• Mammogram of the other breast to look for signs of cancer
  • Breast MRI
  • Bone scan
  • Computerized tomography (CT) scan
  • Positron emission tomography (PET) scan

Not all women will need all of these tests and procedures. Your doctor selects the appropriate tests based on your specific circumstances and taking into account new symptoms you may be experiencing.

Breast cancer stages range from 0 to IV with 0 indicating cancer that is noninvasive or contained within the milk ducts. Stage IV breast cancer, also called metastatic breast cancer, indicates cancer that has spread to other areas of the body.

Treatment

Your doctor determines your breast cancer treatment options based on your type of breast cancer, its stage and grade, size, and whether the cancer cells are sensitive to hormones. Your doctor also considers your overall health and your own preferences.

Most women undergo surgery for breast cancer and many also receive additional treatment after surgery, such as chemotherapy, hormone therapy or radiation. Chemotherapy might also be used before surgery in certain situations.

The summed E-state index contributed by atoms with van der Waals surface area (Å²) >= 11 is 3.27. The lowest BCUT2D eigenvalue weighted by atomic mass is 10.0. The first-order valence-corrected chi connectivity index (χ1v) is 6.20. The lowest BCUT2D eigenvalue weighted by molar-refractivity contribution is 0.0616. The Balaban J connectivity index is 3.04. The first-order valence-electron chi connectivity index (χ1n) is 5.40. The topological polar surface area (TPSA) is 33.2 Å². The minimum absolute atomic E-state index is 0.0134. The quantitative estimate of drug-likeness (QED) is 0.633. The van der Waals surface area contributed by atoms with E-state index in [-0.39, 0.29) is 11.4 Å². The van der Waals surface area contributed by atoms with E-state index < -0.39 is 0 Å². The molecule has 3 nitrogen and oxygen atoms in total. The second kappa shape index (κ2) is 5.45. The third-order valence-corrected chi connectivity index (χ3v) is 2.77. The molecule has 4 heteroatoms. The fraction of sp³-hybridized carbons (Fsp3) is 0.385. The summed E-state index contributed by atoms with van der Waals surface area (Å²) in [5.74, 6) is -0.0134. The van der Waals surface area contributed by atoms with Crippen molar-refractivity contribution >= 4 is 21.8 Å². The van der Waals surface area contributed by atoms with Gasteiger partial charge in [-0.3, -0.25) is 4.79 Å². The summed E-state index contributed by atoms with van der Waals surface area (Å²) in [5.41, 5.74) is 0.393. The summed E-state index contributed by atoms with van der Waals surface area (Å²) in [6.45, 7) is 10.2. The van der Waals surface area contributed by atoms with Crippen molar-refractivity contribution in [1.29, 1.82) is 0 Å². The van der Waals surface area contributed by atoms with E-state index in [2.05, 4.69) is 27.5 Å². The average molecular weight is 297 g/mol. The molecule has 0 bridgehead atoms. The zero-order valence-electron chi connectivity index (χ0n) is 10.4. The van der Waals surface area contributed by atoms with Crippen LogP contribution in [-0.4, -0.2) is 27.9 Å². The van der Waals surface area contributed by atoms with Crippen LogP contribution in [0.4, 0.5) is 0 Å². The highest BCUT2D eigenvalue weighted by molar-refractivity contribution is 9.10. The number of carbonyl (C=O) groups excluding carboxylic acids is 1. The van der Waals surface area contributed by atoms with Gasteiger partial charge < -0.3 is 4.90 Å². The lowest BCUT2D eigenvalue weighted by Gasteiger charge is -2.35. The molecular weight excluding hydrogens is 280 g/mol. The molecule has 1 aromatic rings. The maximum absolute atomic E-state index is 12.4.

There are many options for breast cancer treatment, and you may feel overwhelmed as you make complex decisions about your treatment. Consider seeking a second opinion from a breast specialist in a breast center or clinic. Talk to other women who have faced the same decision.

Breast Cancer Surgery

Removing the breast cancer (lumpectomy). During a lumpectomy, which may be referred to as breast-conserving surgery or wide local excision, the surgeon removes the tumor and a small margin of surrounding healthy tissue.

A lumpectomy may be recommended for removing smaller tumors. Some people with larger tumors may undergo chemotherapy before surgery to shrink a tumor and make it possible to remove completely with a lumpectomy procedure.